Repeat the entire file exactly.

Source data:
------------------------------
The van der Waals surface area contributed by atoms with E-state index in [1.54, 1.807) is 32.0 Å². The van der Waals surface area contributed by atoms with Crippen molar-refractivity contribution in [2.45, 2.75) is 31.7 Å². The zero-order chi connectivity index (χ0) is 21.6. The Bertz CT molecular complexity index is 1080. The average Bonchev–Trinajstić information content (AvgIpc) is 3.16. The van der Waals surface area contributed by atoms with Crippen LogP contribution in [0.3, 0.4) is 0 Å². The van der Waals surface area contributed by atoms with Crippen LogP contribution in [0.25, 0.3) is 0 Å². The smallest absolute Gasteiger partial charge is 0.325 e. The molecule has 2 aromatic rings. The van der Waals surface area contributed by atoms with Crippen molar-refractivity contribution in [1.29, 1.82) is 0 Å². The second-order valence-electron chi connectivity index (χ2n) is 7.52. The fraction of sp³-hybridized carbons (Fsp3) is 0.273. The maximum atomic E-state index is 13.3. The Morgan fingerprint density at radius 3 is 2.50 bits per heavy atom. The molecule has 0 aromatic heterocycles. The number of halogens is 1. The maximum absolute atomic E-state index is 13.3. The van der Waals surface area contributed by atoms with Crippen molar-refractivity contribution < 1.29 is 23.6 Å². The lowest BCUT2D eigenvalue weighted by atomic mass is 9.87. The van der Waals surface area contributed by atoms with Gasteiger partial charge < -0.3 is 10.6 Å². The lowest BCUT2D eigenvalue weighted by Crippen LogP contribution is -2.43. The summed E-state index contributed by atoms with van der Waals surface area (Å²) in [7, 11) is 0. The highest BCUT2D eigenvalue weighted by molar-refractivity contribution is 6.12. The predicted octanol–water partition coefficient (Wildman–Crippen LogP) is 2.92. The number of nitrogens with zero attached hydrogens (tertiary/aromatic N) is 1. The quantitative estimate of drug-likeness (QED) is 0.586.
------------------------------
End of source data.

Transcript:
The van der Waals surface area contributed by atoms with E-state index in [1.54, 1.807) is 32.0 Å². The van der Waals surface area contributed by atoms with Crippen molar-refractivity contribution in [2.45, 2.75) is 31.7 Å². The zero-order chi connectivity index (χ0) is 21.6. The Bertz CT molecular complexity index is 1080. The average Bonchev–Trinajstić information content (AvgIpc) is 3.16. The van der Waals surface area contributed by atoms with Crippen LogP contribution in [0.3, 0.4) is 0 Å². The van der Waals surface area contributed by atoms with Crippen LogP contribution in [0.25, 0.3) is 0 Å². The smallest absolute Gasteiger partial charge is 0.325 e. The molecule has 2 aromatic rings. The van der Waals surface area contributed by atoms with Crippen molar-refractivity contribution in [1.29, 1.82) is 0 Å². The second-order valence-electron chi connectivity index (χ2n) is 7.52. The fraction of sp³-hybridized carbons (Fsp3) is 0.273. The maximum atomic E-state index is 13.3. The Morgan fingerprint density at radius 3 is 2.50 bits per heavy atom. The molecule has 0 aromatic heterocycles. The number of halogens is 1. The maximum absolute atomic E-state index is 13.3. The van der Waals surface area contributed by atoms with Crippen molar-refractivity contribution < 1.29 is 23.6 Å². The lowest BCUT2D eigenvalue weighted by atomic mass is 9.87. The van der Waals surface area contributed by atoms with Gasteiger partial charge < -0.3 is 10.6 Å². The lowest BCUT2D eigenvalue weighted by Crippen LogP contribution is -2.43. The summed E-state index contributed by atoms with van der Waals surface area (Å²) in [7, 11) is 0. The highest BCUT2D eigenvalue weighted by molar-refractivity contribution is 6.12. The predicted octanol–water partition coefficient (Wildman–Crippen LogP) is 2.92. The number of nitrogens with zero attached hydrogens (tertiary/aromatic N) is 1. The quantitative estimate of drug-likeness (QED) is 0.586.